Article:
17 January 2008

City-Approved Ways to Destroy History: #47


The current building boom is flattening New York history and flattening New York character is many ways. Some ways are pretty obvious: tear down a beautiful old structure and replace it with a revolting new one. Some are more subtle: neglect a landmark or building of historic character until it become impossible to save it.

And then there's the destruction-by-proxy method. An article in AMNY today points out an example fitting this category. When a building on lower Broadway was recently demolished, it imperiled the existence of a landmarked 1872 cast-iron building at 287 Broadway, corner of Reade, which once stood by its side. The 1872 edifice now has to be propped up by long wooden supports and its tenants have been evacuated.

As David Jaroslawicz, the lawyer for the Yenem Corp., the group that owned a basement diner in the building, wisely observed: "It's only in New York that you build big buildings and no one pays attention to these details. It's like capitalism has taken away humanism."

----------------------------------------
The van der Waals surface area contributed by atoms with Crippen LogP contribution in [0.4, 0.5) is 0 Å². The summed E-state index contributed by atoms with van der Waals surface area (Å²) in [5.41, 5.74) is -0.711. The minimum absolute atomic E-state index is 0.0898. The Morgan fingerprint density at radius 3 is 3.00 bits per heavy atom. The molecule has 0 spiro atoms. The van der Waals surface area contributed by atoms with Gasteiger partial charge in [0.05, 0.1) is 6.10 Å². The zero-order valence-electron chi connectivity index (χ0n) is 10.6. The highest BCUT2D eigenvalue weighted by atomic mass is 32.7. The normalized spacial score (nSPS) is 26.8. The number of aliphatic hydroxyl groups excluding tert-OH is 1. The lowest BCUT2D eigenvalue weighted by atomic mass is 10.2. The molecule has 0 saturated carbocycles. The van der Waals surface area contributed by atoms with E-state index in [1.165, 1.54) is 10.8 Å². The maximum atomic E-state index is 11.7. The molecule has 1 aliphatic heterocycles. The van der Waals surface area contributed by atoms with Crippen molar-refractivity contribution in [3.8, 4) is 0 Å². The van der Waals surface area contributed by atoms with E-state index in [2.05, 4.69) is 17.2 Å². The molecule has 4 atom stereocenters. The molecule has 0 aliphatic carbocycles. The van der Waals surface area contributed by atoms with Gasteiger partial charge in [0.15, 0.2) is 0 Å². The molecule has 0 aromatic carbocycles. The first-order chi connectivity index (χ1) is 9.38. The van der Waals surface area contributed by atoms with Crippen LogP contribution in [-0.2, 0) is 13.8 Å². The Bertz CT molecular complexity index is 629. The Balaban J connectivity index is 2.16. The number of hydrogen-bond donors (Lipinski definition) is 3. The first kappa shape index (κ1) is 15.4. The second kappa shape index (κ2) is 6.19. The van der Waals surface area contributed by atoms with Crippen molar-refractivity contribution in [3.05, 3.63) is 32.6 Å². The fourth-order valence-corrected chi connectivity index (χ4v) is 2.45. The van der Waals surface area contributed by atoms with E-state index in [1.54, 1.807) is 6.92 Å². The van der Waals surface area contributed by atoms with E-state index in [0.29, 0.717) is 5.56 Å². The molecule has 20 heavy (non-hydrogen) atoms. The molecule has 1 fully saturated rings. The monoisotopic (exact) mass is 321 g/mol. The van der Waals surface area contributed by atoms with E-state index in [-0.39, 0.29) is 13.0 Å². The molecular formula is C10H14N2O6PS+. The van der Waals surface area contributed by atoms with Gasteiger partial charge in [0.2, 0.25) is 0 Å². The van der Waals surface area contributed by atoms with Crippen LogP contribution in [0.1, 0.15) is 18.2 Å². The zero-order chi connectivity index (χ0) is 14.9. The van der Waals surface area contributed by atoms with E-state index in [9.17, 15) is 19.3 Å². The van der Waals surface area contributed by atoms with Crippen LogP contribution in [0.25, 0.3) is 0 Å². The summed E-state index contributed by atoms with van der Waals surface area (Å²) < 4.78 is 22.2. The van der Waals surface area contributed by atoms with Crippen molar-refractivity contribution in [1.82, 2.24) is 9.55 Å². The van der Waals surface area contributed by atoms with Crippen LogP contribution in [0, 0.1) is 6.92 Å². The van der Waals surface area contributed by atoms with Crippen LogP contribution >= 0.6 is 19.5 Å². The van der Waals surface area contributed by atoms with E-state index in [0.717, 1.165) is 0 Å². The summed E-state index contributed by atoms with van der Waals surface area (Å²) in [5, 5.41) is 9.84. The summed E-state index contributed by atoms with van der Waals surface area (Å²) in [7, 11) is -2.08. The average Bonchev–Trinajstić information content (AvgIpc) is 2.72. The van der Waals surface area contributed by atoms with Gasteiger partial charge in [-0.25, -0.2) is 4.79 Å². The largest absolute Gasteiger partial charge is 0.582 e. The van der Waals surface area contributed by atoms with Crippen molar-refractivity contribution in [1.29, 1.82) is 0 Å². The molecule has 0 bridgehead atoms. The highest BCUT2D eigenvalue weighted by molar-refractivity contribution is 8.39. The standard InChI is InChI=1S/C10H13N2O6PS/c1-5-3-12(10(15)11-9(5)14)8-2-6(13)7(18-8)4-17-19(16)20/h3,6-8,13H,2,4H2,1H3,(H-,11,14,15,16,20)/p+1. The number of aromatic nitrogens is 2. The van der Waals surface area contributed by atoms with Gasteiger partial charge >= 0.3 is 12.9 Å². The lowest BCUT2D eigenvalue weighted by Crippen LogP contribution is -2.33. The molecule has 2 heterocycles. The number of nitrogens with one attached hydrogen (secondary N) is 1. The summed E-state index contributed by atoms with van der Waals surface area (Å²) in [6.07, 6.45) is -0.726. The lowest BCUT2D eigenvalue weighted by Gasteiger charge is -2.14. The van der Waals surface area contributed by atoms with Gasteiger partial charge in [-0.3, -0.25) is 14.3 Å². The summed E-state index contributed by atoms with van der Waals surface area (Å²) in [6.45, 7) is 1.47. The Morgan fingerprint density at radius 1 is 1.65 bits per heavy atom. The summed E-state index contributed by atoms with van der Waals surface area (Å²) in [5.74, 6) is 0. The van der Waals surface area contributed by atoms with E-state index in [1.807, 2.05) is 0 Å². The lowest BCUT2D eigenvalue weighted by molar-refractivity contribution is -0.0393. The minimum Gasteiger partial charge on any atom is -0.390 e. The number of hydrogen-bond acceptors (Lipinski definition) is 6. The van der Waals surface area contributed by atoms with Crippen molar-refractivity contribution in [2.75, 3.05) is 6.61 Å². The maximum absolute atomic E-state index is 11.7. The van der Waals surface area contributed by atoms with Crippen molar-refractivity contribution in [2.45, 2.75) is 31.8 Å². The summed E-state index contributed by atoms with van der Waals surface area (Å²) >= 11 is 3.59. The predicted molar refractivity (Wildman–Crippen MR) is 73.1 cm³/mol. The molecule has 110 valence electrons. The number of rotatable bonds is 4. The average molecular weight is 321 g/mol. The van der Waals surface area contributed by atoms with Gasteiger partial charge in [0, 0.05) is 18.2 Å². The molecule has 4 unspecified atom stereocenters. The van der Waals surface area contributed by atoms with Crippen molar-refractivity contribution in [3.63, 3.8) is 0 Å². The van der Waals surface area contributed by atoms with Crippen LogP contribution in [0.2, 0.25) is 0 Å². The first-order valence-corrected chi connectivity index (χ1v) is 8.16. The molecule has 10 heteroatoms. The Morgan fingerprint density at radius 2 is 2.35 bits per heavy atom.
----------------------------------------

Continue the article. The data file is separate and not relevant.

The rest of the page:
Too true. I doubt not at all that the Department of Building and the Landmark Preservation Commission do absolutely nothing to ensure the safety and welfare of landmark buildings when new construction begins around and beside them. I don't even believe they have ever even thought of such a thing. Development happens in a vacuum, right? There are no victims; only beneficieries—i.e., the developer.

The DOB and LPC hacks are too stupid and slack-spined and corrupt to even consider that a building, for decades and even centuries buttressed on either side by a fellow structure, might miss that creation of stone and steel should it be removed. Maybe if someone kicked the chair out from a DOB offical, they'd understand the concept.

2 comments:

Anonymous said...

I actually saw this building when I recently visited NYC. I was shocked to see that it was marked for demolition (the orange X marks on the building). I remarked to my husband that that must be a landmark building and that it was unbelievable that all the new construction in NYC is getting away with things like this. (Because obviously the building in the empty adjacentlot was demolished to make room for new construction.) It seems as if the character of NYC is being destroyed and no one is enforcing landmark preservation laws.

Chris Kearin said...

The building's still there (October 2009). I happened to walk by it today and was struck by it. The bracing's still in place, and may have been reinforced since your picture was taken.

The next building standing to the south of the vacant lot is Cass Gilbert's Broadway-Chambers Building, also a beauty.